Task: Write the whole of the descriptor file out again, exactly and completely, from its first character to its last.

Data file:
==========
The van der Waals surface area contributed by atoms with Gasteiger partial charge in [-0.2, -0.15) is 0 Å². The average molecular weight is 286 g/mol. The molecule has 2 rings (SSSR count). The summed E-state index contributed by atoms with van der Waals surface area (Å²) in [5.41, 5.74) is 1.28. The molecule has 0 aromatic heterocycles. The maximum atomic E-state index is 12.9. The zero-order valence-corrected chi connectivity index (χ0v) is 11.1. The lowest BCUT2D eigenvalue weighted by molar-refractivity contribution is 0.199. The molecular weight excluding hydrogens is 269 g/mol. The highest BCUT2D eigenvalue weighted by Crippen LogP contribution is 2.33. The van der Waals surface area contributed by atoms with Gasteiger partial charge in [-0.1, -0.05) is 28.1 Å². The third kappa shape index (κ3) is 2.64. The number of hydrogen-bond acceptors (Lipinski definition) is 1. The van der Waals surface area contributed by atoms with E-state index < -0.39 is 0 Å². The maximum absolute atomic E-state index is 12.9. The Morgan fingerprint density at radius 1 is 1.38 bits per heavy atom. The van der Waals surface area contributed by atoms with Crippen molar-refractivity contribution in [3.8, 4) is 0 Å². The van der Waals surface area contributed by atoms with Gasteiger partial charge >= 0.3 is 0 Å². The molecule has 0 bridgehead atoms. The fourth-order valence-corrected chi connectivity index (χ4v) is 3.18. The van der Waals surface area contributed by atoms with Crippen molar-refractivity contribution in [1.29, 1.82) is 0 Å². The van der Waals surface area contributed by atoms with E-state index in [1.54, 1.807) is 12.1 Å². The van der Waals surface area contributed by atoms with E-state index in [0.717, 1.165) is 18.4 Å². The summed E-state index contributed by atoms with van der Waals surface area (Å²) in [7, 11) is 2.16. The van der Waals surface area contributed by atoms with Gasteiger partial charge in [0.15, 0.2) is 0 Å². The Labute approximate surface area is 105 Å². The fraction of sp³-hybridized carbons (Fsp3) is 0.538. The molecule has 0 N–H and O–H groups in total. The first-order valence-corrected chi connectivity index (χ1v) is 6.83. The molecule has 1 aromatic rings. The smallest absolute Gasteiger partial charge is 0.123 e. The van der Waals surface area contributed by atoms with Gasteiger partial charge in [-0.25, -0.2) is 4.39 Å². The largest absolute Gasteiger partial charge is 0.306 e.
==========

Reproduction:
The van der Waals surface area contributed by atoms with Gasteiger partial charge in [-0.2, -0.15) is 0 Å². The average molecular weight is 286 g/mol. The molecule has 2 rings (SSSR count). The summed E-state index contributed by atoms with van der Waals surface area (Å²) in [5.41, 5.74) is 1.28. The molecule has 0 aromatic heterocycles. The maximum atomic E-state index is 12.9. The zero-order valence-corrected chi connectivity index (χ0v) is 11.1. The lowest BCUT2D eigenvalue weighted by molar-refractivity contribution is 0.199. The molecular weight excluding hydrogens is 269 g/mol. The highest BCUT2D eigenvalue weighted by Crippen LogP contribution is 2.33. The van der Waals surface area contributed by atoms with Gasteiger partial charge in [-0.1, -0.05) is 28.1 Å². The third kappa shape index (κ3) is 2.64. The number of hydrogen-bond acceptors (Lipinski definition) is 1. The van der Waals surface area contributed by atoms with E-state index < -0.39 is 0 Å². The maximum absolute atomic E-state index is 12.9. The Morgan fingerprint density at radius 1 is 1.38 bits per heavy atom. The van der Waals surface area contributed by atoms with Crippen molar-refractivity contribution in [3.8, 4) is 0 Å². The van der Waals surface area contributed by atoms with Gasteiger partial charge >= 0.3 is 0 Å². The molecule has 0 bridgehead atoms. The fourth-order valence-corrected chi connectivity index (χ4v) is 3.18. The van der Waals surface area contributed by atoms with Crippen molar-refractivity contribution in [1.29, 1.82) is 0 Å². The van der Waals surface area contributed by atoms with E-state index in [1.54, 1.807) is 12.1 Å². The van der Waals surface area contributed by atoms with E-state index in [0.717, 1.165) is 18.4 Å². The summed E-state index contributed by atoms with van der Waals surface area (Å²) in [7, 11) is 2.16. The van der Waals surface area contributed by atoms with Gasteiger partial charge in [0.15, 0.2) is 0 Å². The Labute approximate surface area is 105 Å². The fraction of sp³-hybridized carbons (Fsp3) is 0.538. The molecule has 0 N–H and O–H groups in total. The first-order valence-corrected chi connectivity index (χ1v) is 6.83. The molecule has 1 aromatic rings. The smallest absolute Gasteiger partial charge is 0.123 e. The van der Waals surface area contributed by atoms with Gasteiger partial charge in [-0.25, -0.2) is 4.39 Å². The largest absolute Gasteiger partial charge is 0.306 e.